Global health briefs
May / June 2017 | Volume 16, Issue 3
NIH program aids early career scientists
The NIH has launched the Next Generation Researchers Initiative, intended to increase support for early- and mid-career investigators. About $210 million will be awarded this year, with a goal of $1.1 billion per year after five years, to fund additional meritorious early-stage investigators and support mid-career scientists who are about to lose all NIH funding.
R&D resource library goes online
The Global Health Technologies Coalition has produced a web portal, the R&D Resource Library, which provides a collection of more than 200 items on global health research and development that can be searched and filtered by resource type, health area or R&D topic.
Comic books created to promote genomics
Four freely available comic books have been created to promote understanding of heredity, genes and health in Africa. Available online in eight languages, the Genome Adventures series provides information through tales about super heroes. The books were produced with funding from NIH and Wellcome Trust.
- Download Genome Adventures Comics in English, Setswana, Swahili, Luganda, Arabic, Hausa, French or Portuguese from the Botswana-Baylor Children’s Clinical Centre of Excellence.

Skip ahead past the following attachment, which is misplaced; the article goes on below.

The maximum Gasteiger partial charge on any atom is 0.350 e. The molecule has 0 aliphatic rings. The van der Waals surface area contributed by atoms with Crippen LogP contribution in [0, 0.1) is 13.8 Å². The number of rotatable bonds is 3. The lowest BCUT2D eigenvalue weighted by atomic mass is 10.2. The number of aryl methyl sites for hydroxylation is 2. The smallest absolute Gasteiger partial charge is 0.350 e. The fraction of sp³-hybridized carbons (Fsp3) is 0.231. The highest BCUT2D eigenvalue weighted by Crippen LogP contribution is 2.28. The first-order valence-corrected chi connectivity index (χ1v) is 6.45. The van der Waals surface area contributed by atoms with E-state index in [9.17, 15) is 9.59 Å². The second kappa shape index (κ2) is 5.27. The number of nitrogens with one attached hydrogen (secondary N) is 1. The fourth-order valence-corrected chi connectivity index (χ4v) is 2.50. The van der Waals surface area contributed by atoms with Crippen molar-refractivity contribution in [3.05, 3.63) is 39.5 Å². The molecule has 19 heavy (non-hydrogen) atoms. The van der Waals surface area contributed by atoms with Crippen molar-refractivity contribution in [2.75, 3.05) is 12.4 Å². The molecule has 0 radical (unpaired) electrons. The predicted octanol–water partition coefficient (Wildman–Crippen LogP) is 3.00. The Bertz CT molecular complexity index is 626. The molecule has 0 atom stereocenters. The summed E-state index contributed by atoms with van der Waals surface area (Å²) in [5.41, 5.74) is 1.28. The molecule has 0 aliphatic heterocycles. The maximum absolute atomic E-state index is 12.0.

NASEM reports on future of global health
"Global Health and the Future Role of the United States” is the title of a report produced by the National Academies of Sciences, Engineering, and Medicine to provide advice to the new administration. Recommendations include increasing responsiveness, coordination and efficiency in addressing health threats.
IHME releases global health financing data
In addition to describing development assistance trends, the Institute for Health Metrics and Evaluation’s new “Financing Global Health 2016: Development Assistance, Public and Private Health Spending for the Pursuit of Universal Health Coverage” report also discusses domestic spending and identifies health financing gaps.
Research critical for epidemic response
Building capacity for research should be part of health systems strengthening so that clinical research is embedded within systems, according to a report examining the response to the 2014 Ebola outbreak. The National Academies of Sciences, Engineering, and Medicine convened a committee to analyze clinical trials conducted during the epidemic and produce a report with recommendations.
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